The attack follows similar incidents on the same diamond-mining town in May that killed at least 115 people.

It also points to the inability of UN peacekeepers to contain violence in a country where government control barely extends outside the capital.

“The attack took place as the peacekeepers from the Moroccan contingent were escorting water trucks filling up in the river in order to meet the humanitarian needs of the town,” spokesman for the 13,000-strong UN mission in CAR, Vladimir Monteiro, said of the Sunday incident.

According to him, 3 others were injured in an attack he attributed to anti-balaka fighters drawn from the country’s Christian majority.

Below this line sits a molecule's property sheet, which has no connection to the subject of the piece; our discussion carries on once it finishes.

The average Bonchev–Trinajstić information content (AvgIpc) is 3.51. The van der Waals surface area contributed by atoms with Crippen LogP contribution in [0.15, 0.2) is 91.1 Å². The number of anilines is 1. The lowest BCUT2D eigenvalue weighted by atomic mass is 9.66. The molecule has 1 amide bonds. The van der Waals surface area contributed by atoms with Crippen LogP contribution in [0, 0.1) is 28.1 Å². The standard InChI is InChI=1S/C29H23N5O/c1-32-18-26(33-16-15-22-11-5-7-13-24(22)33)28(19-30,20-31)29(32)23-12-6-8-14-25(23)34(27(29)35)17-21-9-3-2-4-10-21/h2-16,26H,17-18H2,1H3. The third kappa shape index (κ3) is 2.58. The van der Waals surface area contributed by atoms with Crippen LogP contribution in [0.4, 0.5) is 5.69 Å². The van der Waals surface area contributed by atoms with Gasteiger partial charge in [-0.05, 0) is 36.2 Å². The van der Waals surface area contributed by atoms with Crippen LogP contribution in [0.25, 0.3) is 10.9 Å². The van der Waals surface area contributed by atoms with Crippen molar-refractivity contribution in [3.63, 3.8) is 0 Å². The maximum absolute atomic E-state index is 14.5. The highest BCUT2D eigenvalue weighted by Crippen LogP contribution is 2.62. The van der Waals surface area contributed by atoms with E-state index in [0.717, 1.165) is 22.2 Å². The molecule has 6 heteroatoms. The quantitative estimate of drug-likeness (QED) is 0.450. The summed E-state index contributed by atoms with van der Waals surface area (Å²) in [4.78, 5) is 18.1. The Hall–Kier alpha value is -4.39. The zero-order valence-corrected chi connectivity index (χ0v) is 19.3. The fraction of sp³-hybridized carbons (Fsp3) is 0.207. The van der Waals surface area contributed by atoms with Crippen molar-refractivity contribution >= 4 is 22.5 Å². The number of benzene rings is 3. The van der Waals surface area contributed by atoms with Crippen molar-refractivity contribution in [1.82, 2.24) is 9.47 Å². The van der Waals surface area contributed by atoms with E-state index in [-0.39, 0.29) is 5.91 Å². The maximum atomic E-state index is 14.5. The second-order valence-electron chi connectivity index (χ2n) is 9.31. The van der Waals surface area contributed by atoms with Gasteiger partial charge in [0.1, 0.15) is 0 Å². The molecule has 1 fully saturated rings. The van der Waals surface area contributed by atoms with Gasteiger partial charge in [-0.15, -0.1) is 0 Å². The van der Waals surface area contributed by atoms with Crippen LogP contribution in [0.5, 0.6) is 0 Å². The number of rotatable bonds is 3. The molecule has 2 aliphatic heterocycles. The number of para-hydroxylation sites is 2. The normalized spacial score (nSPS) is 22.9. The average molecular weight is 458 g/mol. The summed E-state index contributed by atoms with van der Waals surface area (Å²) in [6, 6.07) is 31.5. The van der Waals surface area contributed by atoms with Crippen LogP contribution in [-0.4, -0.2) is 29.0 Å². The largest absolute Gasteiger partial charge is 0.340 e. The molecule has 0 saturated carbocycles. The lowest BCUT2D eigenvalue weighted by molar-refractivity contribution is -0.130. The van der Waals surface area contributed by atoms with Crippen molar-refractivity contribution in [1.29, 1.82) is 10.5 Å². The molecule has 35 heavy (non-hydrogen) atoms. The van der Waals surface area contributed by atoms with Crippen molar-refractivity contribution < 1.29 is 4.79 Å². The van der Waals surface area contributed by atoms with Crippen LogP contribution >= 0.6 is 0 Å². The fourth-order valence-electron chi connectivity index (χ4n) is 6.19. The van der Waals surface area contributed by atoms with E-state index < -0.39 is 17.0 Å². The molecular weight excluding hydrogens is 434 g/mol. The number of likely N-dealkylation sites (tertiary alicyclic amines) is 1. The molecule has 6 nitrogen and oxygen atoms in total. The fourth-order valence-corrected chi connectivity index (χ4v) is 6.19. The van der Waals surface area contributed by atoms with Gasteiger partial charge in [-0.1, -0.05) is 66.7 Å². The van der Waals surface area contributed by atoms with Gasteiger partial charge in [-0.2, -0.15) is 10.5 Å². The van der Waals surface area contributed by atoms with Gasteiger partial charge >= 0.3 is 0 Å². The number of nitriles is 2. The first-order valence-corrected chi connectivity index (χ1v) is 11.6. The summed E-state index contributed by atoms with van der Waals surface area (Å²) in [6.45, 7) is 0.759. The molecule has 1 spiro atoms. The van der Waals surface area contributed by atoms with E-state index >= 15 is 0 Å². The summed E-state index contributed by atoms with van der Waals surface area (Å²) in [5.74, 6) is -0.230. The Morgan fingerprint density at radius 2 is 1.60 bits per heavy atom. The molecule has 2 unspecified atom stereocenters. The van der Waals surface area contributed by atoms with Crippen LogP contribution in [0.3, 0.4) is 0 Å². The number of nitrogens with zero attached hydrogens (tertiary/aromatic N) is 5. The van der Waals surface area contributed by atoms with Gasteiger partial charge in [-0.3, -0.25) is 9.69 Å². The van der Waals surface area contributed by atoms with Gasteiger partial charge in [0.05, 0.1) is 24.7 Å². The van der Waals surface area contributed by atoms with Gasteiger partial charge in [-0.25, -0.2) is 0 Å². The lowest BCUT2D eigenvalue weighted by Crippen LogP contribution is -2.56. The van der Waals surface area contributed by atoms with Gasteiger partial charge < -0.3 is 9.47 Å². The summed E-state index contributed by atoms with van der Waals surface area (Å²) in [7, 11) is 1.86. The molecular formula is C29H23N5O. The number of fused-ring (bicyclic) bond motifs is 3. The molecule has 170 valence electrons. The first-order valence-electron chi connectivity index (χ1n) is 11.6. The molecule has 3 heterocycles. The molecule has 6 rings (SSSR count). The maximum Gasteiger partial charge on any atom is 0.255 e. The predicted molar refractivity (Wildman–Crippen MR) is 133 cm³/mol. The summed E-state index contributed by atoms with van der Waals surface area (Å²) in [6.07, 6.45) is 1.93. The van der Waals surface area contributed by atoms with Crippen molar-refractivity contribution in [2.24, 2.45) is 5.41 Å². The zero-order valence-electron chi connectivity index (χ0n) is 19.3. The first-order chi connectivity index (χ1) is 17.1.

Fighters from the same group launched a foiled attack on Friday on the town’s cathedral that is housing hundreds of displaced Muslims who have been sheltering there since the May killings, Monteiro said.

Like some 500,000 others displaced in the country, many of those inside the cathedral have nowhere to return since their homes were destroyed in the May killings.

Thousands have died in the ethnic and religious conflict that broke out when mainly Muslim Seleka rebels ousted President Francois Bozize in 2013, provoking a backlash from Christian anti-balaka militias.

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